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«Fact Sheet 93-23 ALFALFA FOR BEEF COWS John Balliette, Eureka County Extension Educator Ron Torell, Northeast Area Livestock Specialist Introduction ...»

Fact Sheet 93-23

ALFALFA FOR BEEF COWS

John Balliette, Eureka County Extension Educator

Ron Torell, Northeast Area Livestock Specialist

Introduction

Protein and energy supplements do not necessarily need

to come out of a sack. Often times a more economical

supplement is wrapped in twine or wire and is known as

the "Queen of forages" or alfalfa hay.

Hay which does not meet the dairy industry

specifications can be purchased cheaper than processed supplements when comparing price on a per pound of actual nutrient basis (Table 1). A combination of home grown hay, purchased alfalfa hay and a mineral supplement can be used to balance the nutritional needs of the cow herd during critical periods of the year. This fact sheet discusses the advantages, disadvantages, and limitations of feeding alfalfa hay to beef cows.

What Is Alfalfa?

Alfalfa is a legume, a nitrogen fixing plant that can extract nitrogen from the atmosphere and incorporate it into plant proteins. Other legumes include clovers, vetches, peas, beans, and birdsfoot trefoil. Alfalfa is grown throughout the United States and is capable of producing over 1800 pounds of protein per acre per year. Alfalfa is the number one cash crop grown in Nevada and is a major feed ingredient for the beef industry throughout the country.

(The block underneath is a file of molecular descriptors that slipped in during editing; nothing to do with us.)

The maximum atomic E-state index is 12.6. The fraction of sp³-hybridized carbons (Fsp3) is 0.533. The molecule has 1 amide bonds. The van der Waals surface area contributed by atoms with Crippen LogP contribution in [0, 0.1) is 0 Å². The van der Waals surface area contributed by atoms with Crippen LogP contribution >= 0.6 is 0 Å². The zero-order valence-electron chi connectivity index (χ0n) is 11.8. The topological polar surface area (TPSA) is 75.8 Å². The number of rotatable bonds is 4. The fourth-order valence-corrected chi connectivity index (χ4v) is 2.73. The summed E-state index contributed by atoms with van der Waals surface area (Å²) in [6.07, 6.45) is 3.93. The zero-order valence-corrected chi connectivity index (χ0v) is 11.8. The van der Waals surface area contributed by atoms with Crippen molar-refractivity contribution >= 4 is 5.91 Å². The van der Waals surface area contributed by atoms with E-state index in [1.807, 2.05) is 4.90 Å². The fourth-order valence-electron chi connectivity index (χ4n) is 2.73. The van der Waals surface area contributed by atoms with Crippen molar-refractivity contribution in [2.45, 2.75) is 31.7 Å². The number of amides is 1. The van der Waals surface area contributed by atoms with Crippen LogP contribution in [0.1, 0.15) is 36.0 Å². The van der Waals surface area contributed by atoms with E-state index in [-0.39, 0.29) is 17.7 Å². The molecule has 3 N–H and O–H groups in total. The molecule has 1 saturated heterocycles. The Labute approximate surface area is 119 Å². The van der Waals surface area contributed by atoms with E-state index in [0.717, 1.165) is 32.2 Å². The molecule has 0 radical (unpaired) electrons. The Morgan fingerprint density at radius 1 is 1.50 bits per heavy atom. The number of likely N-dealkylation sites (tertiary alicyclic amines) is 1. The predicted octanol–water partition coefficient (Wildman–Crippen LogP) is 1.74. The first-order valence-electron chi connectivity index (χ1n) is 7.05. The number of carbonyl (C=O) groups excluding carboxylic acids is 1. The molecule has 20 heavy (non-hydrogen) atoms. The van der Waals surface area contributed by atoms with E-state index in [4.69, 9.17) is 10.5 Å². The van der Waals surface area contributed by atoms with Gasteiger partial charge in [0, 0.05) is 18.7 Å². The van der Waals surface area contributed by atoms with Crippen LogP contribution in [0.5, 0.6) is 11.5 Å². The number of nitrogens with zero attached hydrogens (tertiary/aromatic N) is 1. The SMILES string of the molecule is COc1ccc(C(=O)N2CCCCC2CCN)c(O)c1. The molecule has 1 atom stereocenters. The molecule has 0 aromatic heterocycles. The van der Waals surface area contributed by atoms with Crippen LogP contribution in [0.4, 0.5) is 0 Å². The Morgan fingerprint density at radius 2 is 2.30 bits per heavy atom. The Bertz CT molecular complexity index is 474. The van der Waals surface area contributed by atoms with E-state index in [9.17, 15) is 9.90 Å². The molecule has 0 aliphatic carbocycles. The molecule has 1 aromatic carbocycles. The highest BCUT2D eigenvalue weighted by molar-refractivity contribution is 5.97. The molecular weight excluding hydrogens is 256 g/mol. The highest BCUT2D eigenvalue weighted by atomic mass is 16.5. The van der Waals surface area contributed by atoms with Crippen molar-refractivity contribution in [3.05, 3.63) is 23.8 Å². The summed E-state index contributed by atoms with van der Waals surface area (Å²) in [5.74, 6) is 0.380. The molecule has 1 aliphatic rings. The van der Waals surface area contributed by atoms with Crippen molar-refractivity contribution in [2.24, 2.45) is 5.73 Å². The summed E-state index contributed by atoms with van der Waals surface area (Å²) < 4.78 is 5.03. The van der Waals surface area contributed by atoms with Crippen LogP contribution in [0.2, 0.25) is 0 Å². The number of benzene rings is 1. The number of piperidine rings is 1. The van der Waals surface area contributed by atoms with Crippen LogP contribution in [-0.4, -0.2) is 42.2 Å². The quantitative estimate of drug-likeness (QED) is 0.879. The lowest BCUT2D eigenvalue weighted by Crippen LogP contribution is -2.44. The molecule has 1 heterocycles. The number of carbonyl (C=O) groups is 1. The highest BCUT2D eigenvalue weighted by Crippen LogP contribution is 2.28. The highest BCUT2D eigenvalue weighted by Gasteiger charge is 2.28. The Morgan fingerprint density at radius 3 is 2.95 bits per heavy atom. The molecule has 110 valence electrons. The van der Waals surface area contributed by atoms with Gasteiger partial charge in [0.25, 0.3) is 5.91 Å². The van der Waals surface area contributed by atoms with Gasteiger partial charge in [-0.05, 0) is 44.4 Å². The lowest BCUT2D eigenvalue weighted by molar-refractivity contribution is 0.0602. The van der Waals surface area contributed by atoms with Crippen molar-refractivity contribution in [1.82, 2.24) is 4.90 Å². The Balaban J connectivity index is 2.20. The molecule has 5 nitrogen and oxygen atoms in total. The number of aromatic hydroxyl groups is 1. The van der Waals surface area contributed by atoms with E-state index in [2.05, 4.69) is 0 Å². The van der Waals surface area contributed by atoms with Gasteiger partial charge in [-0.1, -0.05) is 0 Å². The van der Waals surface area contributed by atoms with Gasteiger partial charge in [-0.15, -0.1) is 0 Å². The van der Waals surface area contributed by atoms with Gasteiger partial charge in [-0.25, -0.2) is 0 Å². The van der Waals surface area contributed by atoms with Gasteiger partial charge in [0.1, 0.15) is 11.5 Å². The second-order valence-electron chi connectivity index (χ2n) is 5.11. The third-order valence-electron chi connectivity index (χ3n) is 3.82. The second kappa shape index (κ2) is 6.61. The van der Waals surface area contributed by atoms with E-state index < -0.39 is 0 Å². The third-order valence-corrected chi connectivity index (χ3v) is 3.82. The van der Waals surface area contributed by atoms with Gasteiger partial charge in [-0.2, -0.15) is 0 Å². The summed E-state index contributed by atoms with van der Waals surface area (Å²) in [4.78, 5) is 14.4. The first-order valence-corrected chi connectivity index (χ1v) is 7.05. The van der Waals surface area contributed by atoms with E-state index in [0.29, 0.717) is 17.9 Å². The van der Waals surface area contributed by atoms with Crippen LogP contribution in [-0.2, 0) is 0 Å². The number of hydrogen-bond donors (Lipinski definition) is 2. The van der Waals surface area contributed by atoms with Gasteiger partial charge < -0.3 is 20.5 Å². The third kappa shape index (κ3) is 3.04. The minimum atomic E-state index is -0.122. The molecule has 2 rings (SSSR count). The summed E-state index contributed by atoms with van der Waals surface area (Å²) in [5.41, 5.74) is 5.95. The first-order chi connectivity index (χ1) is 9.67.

Alfalfa As A Protein Source Beef producers often use the term "high quality forage" to describe a high protein, low fiber feed. Table 1 shows the protein, energy, fiber and mineral content of various feeds commonly available to beef producers. Early cut alfalfa (late bud, early bloom stage) may vary from 16 to 20% crude protein. Even late cut alfalfa will contain 12 to 15% crude protein. Fiber content of alfalfa hays range from 20 to 28%.

In contrast, the average grass hay averages 8.4% crude protein and 31.4% fiber. Ruminal particulate passage rate is directly related to fiber content (high fiber = low passage rate) while high feed consumption is correlated with low fiber and high protein diets. Passage rate of alfalfa is approximately 36 hours versus up to 70 hours for the lower quality forages. The quality of alfalfa protein is excellent with more than 70% of it's total protein being digestible.

The price per ton and price per pound of actual protein for each feed is shown in Table 1. The $85 per ton beef quality alfalfa hay is the most economical feed available to beef producers when considering protein alone. The $0.28/ pound of actual protein is $0.08 cheaper than the average grass hay listed and significantly cheaper than the packaged supplements listed.

Table 1. Average Quality and Price of Feeds Commonly Available to Northern Nevada Beef Producersa.

Feed CP TDN Crude Phos. Ca Mg K Price $/Lb.

% % Fiber % % %

–  –  –

**Liquid Molasses 11 76 4.0 1.0 2.0 0.50 7.0 $240 $1.09 *302 samples collected 1946-1987 from northeastern Nevada ranches (Fact Sheet 88-29, 35).

**Contains additional NPN sources of protein not included in table. High energy diets are required to utilize those sources of protein.